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World Music Features

Felix Cabrera

Felix Cabrera

By Tom Pryor
Published January 7, 2006

In Cuba son is the venerable sound that paved the way for everything from rumba to mambo to salsa. In the U.S., we have the blues. But it’s not often that you find a musician thoroughly versed in both traditions. Enter Felix Cabrera.

The two biggest musical powerhouses of the last century were, without a doubt, Cuba and the United States. The popular music of the two countries has had a lasting impact on the way music is heard and made allover the world. The key to it all was African roots. In Cuba these roots are best heard in the son, the venerable sound that paved the way for everything from rumba to mambo to salsa. In the U.S., of course, we have the blues. But it’s not often that you find a musician thoroughly versed in both traditions. Enter Felix Cabrera.

          Born in Havana’s el cerro neighborhood, Cabrera came to States as in 1961, eventually settling down in Union City, NJ just in time to experience the mid-’60s blues revival taking place across the Hudson. “I’ve been a blues fan since ’66,” he recalls, citing artists such as Paul Butterfield and James Cotton as inspirations. “I was hooked.”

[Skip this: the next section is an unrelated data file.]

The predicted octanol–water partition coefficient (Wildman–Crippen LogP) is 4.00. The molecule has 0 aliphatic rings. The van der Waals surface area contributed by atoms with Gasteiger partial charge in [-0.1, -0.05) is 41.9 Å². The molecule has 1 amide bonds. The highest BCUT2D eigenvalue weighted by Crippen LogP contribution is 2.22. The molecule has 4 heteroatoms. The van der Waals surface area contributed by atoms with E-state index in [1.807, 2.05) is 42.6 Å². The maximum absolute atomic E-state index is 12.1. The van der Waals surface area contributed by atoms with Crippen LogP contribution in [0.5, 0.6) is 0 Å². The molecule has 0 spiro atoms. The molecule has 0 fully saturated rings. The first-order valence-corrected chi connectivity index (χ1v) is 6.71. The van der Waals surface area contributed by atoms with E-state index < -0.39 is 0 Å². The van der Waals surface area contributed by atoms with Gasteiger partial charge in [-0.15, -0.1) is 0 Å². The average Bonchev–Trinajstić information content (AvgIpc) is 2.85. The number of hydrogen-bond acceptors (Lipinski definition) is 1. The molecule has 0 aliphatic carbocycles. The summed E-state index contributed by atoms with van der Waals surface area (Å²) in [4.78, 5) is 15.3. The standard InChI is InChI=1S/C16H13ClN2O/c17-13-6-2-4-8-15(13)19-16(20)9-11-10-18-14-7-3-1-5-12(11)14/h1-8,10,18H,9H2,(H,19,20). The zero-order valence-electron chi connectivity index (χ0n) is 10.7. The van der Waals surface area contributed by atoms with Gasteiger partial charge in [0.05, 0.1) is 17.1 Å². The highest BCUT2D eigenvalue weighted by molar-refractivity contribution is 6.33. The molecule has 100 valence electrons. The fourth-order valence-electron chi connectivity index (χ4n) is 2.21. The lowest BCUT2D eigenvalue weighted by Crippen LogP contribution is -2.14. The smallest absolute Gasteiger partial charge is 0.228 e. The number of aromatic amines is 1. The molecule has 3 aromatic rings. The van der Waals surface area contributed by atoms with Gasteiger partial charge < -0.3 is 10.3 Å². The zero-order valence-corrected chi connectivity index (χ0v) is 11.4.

Cabrera taught himself the blues harp by playing along to the radio and formed his first band by 1968. But he didn’t abandon his Latin roots. “The first time I blew a harp over Latin music was over [Eddie] Palmieri’s ‘Azucar,’” he recalls. “It’s the same music. The same slaves that landed in Cuba landed here too. So when it comes down to blowing a blues, I can do it over a chan-chan just as easy.”

          Indeed, Cabrera has had the opportunity to blow with some of the greats of Latin music over the years, and he’s had years to perfect his craft, singing and playing in numerous bands including Ray Barretto, Conjunto Libre and Palmieri himself. But Cabrera’s true love remains the blues, and he’s had years to perfect his craft.

            He’s released a series of albums over the years, beginning with Felix and the Havanas’ 1989 disc Next, followed by ’97’s Jimmy Vivino & The Black Italians, and 2001’s Pressure Cooker. Cabrera’s latest release, For Green (2004, Si Records), is a fresh blast of original blues rock with a slight Latin tinge.

          Tracks like “Josephine” and the Leiber/Stoller-penned “I Keep Forgettin’” offer chugging, roadhouse blues, while slow-burners like “Cold, Cold” and “For Green” showcase Cabrer